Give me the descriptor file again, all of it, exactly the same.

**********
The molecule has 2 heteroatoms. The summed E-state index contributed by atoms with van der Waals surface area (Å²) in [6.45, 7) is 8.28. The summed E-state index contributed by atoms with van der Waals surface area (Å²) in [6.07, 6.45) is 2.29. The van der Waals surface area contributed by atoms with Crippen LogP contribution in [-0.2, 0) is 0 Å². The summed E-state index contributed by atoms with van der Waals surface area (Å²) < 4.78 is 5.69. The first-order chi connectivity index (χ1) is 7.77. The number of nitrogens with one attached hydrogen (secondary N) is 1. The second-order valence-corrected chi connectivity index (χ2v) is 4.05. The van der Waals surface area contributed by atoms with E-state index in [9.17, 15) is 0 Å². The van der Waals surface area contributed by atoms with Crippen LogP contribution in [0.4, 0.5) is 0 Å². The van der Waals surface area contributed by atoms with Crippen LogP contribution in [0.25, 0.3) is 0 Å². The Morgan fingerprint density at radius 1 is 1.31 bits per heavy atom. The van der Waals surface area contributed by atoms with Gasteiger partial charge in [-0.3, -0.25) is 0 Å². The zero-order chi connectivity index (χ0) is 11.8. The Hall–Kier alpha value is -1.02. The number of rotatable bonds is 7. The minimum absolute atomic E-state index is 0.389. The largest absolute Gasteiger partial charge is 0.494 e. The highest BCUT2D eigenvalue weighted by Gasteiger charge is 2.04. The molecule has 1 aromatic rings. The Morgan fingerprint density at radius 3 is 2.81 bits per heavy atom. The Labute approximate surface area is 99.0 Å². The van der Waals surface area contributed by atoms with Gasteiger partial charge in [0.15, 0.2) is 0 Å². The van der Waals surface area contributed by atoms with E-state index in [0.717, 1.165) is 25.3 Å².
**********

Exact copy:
The molecule has 2 heteroatoms. The summed E-state index contributed by atoms with van der Waals surface area (Å²) in [6.45, 7) is 8.28. The summed E-state index contributed by atoms with van der Waals surface area (Å²) in [6.07, 6.45) is 2.29. The van der Waals surface area contributed by atoms with Crippen LogP contribution in [-0.2, 0) is 0 Å². The summed E-state index contributed by atoms with van der Waals surface area (Å²) < 4.78 is 5.69. The first-order chi connectivity index (χ1) is 7.77. The number of nitrogens with one attached hydrogen (secondary N) is 1. The second-order valence-corrected chi connectivity index (χ2v) is 4.05. The van der Waals surface area contributed by atoms with E-state index in [9.17, 15) is 0 Å². The van der Waals surface area contributed by atoms with Crippen LogP contribution in [0.4, 0.5) is 0 Å². The van der Waals surface area contributed by atoms with Crippen LogP contribution in [0.25, 0.3) is 0 Å². The Morgan fingerprint density at radius 1 is 1.31 bits per heavy atom. The van der Waals surface area contributed by atoms with Gasteiger partial charge in [-0.3, -0.25) is 0 Å². The zero-order chi connectivity index (χ0) is 11.8. The Hall–Kier alpha value is -1.02. The number of rotatable bonds is 7. The minimum absolute atomic E-state index is 0.389. The largest absolute Gasteiger partial charge is 0.494 e. The highest BCUT2D eigenvalue weighted by Gasteiger charge is 2.04. The molecule has 1 aromatic rings. The Morgan fingerprint density at radius 3 is 2.81 bits per heavy atom. The Labute approximate surface area is 99.0 Å². The van der Waals surface area contributed by atoms with Gasteiger partial charge in [0.15, 0.2) is 0 Å². The van der Waals surface area contributed by atoms with E-state index in [0.717, 1.165) is 25.3 Å².